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Karen's Blogs

Blogs are brief, to-the-point, conversational and packed with information, strategies, and tips to turn troubled eaters into “normal” eaters and to help you enjoy a happier, healthier life.Sign up by clicking "Subscribe" below and they’ll arrive in your inbox. 

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The Legacy of Trauma

The-Legacy-of-Trauma

Many people think that if they didn’t suffer trauma in childhood or adulthood, they’re trauma free. But it’s interesting to note how many of these people suffer with anxiety, depression, chemical dependency, or are victims or perpetrators of abuse. How trauma becomes intergenerational through our cells and DNA is more complex than I’m able to do justice to (though I’m reading a book on the subject and will soon blog about it). For now, I want to talk about how intergenerational trauma affects people and may be one of the causes of their dysregulated eating. Here are two examples.

When Devon’s grandparents who were farmers came over from Ireland, they were dirt poor. With eight children, two of whom who died as toddlers, they could barely scrape together enough money to migrate to the U.S. when Devon’s dad was 11. All the children arrived here malnourished and were put to work doing whatever they could do.

Devon grew up with his dad saying how lucky he was to be able to support his wife and children as a carpenter. As the oldest child, Devon had a part-time job in high school and was tasked with taking care of his siblings. Although the family wasn’t poor, the children were raised to be careful with money, included eating all the food they were served. Without being told, Devon knew to clean his plate, or he’d be in trouble.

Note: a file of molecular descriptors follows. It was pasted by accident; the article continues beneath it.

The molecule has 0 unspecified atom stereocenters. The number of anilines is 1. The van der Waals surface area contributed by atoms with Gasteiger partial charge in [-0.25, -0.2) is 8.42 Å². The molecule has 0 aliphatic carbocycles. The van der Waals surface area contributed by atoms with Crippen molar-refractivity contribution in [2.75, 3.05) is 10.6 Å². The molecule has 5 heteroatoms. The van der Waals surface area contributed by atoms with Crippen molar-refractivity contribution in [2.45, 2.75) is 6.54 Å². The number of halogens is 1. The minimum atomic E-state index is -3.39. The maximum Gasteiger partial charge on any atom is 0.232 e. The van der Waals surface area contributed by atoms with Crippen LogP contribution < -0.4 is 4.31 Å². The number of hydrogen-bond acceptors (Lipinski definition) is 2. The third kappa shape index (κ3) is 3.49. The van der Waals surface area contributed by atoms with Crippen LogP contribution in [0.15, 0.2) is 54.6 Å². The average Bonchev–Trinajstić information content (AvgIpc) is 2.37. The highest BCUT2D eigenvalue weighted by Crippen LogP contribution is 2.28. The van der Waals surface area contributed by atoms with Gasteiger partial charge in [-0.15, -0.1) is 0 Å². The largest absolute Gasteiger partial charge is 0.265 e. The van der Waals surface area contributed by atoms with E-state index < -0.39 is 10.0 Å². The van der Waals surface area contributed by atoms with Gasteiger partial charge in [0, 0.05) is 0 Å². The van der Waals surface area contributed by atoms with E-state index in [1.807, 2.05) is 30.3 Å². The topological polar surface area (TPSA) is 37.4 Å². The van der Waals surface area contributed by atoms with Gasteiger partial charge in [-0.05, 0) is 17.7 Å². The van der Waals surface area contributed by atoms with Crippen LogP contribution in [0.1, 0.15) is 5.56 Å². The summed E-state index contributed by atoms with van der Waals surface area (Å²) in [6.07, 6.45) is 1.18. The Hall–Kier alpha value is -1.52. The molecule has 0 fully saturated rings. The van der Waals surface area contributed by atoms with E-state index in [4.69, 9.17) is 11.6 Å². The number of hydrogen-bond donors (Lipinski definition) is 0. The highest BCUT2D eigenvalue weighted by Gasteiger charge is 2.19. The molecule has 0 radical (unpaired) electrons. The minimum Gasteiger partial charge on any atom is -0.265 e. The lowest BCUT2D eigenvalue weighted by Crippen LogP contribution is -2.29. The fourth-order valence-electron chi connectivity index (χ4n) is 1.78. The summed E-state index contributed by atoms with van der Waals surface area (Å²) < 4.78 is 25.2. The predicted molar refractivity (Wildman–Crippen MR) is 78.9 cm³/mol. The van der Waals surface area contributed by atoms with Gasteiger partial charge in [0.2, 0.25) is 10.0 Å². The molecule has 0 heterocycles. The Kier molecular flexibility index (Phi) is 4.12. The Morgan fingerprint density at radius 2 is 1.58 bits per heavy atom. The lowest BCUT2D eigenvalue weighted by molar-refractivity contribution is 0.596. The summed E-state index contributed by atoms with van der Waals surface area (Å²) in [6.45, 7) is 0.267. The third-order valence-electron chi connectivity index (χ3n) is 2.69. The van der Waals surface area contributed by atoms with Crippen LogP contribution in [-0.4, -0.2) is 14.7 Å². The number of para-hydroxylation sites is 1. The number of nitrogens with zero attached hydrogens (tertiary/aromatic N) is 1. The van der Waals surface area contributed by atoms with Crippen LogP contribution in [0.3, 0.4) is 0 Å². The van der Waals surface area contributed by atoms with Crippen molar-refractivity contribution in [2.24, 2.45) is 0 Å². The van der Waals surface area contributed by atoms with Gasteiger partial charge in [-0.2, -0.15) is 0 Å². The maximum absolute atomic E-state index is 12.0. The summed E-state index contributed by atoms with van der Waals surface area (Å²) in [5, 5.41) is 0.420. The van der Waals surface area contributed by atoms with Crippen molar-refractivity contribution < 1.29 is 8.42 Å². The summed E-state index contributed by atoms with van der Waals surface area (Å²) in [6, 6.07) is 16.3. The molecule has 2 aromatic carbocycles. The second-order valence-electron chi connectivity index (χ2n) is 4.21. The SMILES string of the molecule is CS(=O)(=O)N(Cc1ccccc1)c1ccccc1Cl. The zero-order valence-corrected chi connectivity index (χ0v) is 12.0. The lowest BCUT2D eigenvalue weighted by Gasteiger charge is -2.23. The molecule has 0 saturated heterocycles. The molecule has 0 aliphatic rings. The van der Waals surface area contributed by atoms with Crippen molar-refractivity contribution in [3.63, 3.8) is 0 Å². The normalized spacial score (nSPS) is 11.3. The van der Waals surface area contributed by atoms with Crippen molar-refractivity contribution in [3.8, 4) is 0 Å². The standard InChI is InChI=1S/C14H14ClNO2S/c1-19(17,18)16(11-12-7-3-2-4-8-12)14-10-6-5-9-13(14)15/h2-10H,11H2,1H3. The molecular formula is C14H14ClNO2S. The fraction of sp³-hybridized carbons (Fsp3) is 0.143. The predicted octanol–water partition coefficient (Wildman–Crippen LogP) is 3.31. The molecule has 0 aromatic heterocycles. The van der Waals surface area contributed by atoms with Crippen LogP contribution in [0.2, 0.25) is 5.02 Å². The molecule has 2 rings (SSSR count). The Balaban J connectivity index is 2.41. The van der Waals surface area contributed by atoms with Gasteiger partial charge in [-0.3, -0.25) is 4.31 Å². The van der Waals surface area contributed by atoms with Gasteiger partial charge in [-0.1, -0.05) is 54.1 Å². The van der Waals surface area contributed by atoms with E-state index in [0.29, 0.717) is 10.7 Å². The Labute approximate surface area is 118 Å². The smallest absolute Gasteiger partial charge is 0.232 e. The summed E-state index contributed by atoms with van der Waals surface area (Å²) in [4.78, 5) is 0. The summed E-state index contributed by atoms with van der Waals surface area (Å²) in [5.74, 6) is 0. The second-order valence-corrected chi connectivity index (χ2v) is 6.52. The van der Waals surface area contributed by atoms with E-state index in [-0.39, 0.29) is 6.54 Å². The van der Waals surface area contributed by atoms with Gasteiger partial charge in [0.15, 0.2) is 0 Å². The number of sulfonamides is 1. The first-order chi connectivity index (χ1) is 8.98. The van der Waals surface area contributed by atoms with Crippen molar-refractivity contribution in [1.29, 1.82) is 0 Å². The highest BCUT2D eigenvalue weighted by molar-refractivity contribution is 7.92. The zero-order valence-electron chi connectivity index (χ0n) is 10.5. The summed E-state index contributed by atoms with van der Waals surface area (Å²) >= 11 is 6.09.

No surprise that Devon developed an eating disorder. His father’s trauma was not having had enough to eat growing up and shaped his attitude toward food. The idea of not having enough was always in the back of Devon’s mind. But he also often felt full cleaning his plate and never got a chance to figure out how much food was enough.   

In another example, Fawn’s grandfather was an alcoholic and molested Fawn’s mother in her pre-teen years. Her mother never talked about the sexual abuse, which she’d told her mother about and her mother denied its truth. Fawn’s mother was already of higher weight when she married, and Fawn watched her grow ever larger. Food was the center of Mom’s life and Fawn was embarrassed by her. Fawn, on the other hand, began dieting in her teens and became bulimic in her twenties. When she had a daughter, she worried constantly that she might grow up to be fat.

In Devon’s case, his family’s trauma was openly talked about. In Fawn’s case, her mom’s sexual abuse was kept secret. In both instances, however, trauma cast a shadow over several generations and, in part, caused eating problems. Consider the secrets and stories you heard about your family and the traumas you know they suffered and see if you can make connections to your eating or weight concerns today.

Best,

Karen

 

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